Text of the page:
Drawing on the sounds that had come before them and releasing records on a small scale with a DIY ethic, Wiley’s sound began to make headway. Meanwhile Dizzee Rascal’s secondary teacher Tim Smith, Head of Arts at Langdon Park when Dizzee Rascal was a pupil, was helping another sound to emerge. He is now Head of Arts at Kidbrooke School, South London.

I try to let students do what they want. I aim to create an atmosphere where they feel safe and can experiment. My attitude is, ‘Show me what you can and let’s work on that’, rather than, ‘This is what we’re going to do.’ There wasn’t a problem with Dylan’s behaviour in my class. Okay, he had a reputation, but it didn’t mean anything. I didn’t need to know about that – a student is a student. I’m paid to teach, not to judge.

The headteacher was very supportive of Dylan and me, even though there were issues in other classes. Sometimes when his mum had been called in about his behaviour, I would meet her afterwards and play her Dylan’s latest composition to cheer her up.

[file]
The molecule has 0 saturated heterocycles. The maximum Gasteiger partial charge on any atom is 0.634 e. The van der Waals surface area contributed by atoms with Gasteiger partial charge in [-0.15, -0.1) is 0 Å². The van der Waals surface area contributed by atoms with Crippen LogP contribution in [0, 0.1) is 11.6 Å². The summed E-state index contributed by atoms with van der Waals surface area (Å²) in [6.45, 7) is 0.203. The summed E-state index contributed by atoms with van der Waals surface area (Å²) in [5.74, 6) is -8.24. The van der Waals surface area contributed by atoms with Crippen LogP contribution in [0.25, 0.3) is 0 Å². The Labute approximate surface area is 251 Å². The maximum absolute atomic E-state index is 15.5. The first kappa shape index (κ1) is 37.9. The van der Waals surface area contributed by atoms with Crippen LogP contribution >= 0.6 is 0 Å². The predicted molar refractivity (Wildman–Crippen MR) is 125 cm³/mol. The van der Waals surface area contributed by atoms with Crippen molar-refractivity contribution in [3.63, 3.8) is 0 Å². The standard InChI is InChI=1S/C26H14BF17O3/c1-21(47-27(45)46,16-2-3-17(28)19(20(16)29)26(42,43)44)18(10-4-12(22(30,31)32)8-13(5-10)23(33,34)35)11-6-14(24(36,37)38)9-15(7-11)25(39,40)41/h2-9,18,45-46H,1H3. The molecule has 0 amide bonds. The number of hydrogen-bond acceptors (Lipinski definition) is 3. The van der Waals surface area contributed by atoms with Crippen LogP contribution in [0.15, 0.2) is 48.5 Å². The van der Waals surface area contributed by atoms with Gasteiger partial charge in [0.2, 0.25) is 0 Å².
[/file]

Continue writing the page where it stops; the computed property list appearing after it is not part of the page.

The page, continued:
Already feeling his own sense of empowerment, helped partly by his dad’s stong history as a musician, Wiley had already created his own cottage industry, going alone without a record label long before the current trend of self-releasing artists:

“That was the start, in a way. It was the first time I realised we could do this. We didn’t really need anybody else. We had decks, we had the mic, we had the radio. Didn’t need to wait for anyone, impress anyone, push anyone. Just us.” p41, Eskiboy.

Talking about his genre-defining early instrumental records, Wiley says:

Igloo – An early Wiley release from 2003

“We couldn’t keep up. ‘Ice Rink’ and also ‘Eskimo’ and ‘Igloo.’ We were selling thousands bro.” p74, Eskiboy.

Fellow MC Flowdan noted: “When Wiley started to clock on that his instrumentals had power, things changed. His beat-making started to form the scene.” p75, Eskiboy.

One fascinating detail from Wiley’s book Eskiboy is that the sparse desolate sound of early Grime in fact stem from his childhood years spent outside the capital in Kent, following a violent family incident in East London leading to his family’s relocation. He writes:

“Eski, igloo, ice, cold – that all comes from my childhood. The pain, the isolation, the frustration. Some of my music represents being in a dark place.” p259, Eskiboy.